MCREC also passed two resolutions: one honoring the life and service of former State Sen. Hap Myers and, two, asking the Alabama State Board of Education to rescind its November 2010 vote for a national education policy called the Common Core State Standards Initiative. MCREC joined the Alabama GOP Executive Committee and many other county committees in decrying CCSSI.
"There is a massive movement in the state of Alabama to rescind this 'ObamaEd' program," said MCREC Chairperson Terry Lathan. "The CCSSI is basically a 'one size fits all' in our education system that nationalizes the curriculum, school books, etc. etc. for public schools. It is possible that a committee in D.C. can write what is taught and choose our books leaving the local state and counties sitting on the sidelines. It was not authorized by Congress or the vote of the people but rather through the Obama administration and 'committees.'"
According to Lathan, a former school teacher herself, state legislators are also demanding that the state Board of Education reverse itself on CCSSI. State school board candidates are being questioned about their position on CCSSI, said Lathan.
The Biennial Convention of the Alabama Federation of Republican Women in Huntsville next week is expected to have a floor vote on an anti-CCSSI resolution. And likewise action is anticipated on CCSSI when the full Alabama Republican Party holds its winter meeting.
Graddick fundraiser scheduled
A reception to raise money to fuel Mobile County Presiding Circuit Judge Charlie Graddick's campaign for Chief Justice of the Alabama Supreme Court is scheduled at the Fort Conde Inn in downtown Mobile Thursday, Nov. 3 from 5-7 p.m.
There are about 150 hosts and hostesses for the event. Among them are:
- Doug Anderson, Connie and Gigi Armbrecht, Jim and Karen Outlaw Atchison, Mary Margaret Bailey; Judge Don Banks;
- state Rep. Jim Barton, Judge George and Micki Brown, Hon. H.L. "Sonny" Callahan, Michael Chambers;
- Sheriff Sam Cochran, Mr. and Mrs. David J. Cooper, Braxton Counts, Rick Courtney, Dan Cushing, Cindy and Charles Dodson;
- Mike Druhan, state Rep. Chad and Caresse Fincher, Charlie Fleming, Judge George Hardesty, Jeff Hartley, Walter Honeycutt;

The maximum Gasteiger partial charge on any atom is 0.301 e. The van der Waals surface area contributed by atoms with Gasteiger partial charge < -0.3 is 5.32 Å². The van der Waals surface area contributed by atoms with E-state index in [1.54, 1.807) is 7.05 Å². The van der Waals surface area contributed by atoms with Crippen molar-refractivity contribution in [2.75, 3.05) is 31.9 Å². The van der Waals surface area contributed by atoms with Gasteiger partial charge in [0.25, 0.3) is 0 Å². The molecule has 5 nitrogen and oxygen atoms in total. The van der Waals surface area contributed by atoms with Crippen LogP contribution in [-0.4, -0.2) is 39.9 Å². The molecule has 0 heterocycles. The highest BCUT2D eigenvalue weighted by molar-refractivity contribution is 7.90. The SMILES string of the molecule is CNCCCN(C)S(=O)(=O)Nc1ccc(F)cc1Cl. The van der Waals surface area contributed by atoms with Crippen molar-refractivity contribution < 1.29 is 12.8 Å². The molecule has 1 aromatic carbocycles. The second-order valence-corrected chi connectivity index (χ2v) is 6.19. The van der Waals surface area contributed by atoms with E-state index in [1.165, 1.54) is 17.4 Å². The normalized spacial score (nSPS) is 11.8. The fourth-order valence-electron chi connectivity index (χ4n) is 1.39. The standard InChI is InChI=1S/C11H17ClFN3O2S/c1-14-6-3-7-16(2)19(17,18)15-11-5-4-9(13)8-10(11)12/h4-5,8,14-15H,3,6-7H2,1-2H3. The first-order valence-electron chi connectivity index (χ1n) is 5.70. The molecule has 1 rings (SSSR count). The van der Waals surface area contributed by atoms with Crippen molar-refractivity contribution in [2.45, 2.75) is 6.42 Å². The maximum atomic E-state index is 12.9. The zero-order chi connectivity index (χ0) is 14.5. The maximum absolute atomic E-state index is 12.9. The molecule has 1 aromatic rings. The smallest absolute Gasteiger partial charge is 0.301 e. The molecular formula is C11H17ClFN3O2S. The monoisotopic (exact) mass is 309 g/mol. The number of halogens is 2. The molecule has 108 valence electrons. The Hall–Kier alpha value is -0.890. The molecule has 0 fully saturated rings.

- Mr. and Mrs. Scott Hunter, state Rep. Jamie and Jay Ison, Dr. Bob Israel, Judge and Mrs. Rusty Johnston, Jerry and Terry Lathan;
- Mr. and Mrs. Forrest Latta, Judge John and Jennifer Lockett, Elliot Maisel, Matt Metcalfe, Judge and Mrs. Charlie McKnight.
- Judge and Mrs. Edmond Naman, Judge Michael and Kathy McMaken, Ken Nixon, Dottie and Wade Perry, state Sen. Trip Pittman;
- District Attorney Ashley Rich, Ian D. Rosenthal, Jay M. Ross, Circuit Clerk JoJo Schwarzauer, Judge Bob Sherling;
- Judge and Mrs. Robert H. Smith, Judge Sarah Stewart, Judge Rick and Dr. Judy Stout, Cooper Thurber;
- Desi Tobias, Mr. and Mrs. John M. Tyson Jr., Bestor Ward, Bill Wasden, Mike Windom, Judge and Mrs. James C. Wood and Judge Michael Youngpeter.
Incumbent Chief Justice Charles Malone is running for a full term after drawing an appointment to the court from Gov. Robert Bentley this summer after Chief Justice Sue Bell Cobb retired.
Both Graddick and Malone are Republicans.
The Fort Conde Inn is located at 165 St. Emanuel St.
Obama for America Mobile doings
Democratic phone banks in Mobile County are underway and more than 500 calls were made on a recent Thursday evening, according to Obama worker Ty Burden. She reported that locally the re-elect Obama effort was "on target." Phone banks will continue each Thursday from 6-8 p.m. at local Democratic Headquarters, 918 Government St. next to Compass Bank near Broad St.
League of Women Voters
offers course in local politics
The League of Women Voters will a new course -- Civics 101: Your Government Today -- A Venture into Local Politics -- beginning Thursday, Sept. 29 from 11 a.m-12 noon at Dauphin Way Methodist Church, Room E205, 1507 Dauphin St. (corner of Catherine St.), according to LWV of Mobile spokeswoman Mary McGinnis.
The public is invited to attend the entire course or come to the classes that fit an individual's schedule. Each class is taught by a different guest speaker knowledgeable about the topic, according to McGinnis.
The remaining lecture topics and schedule are:
- Nov. 3, Mobile County Judicial System;
- Nov. 10, Field Trip to Government Plaza & County Commission Meeting;
- Nov. 17, Engaging Your Government - How to be informed and have your voice heard.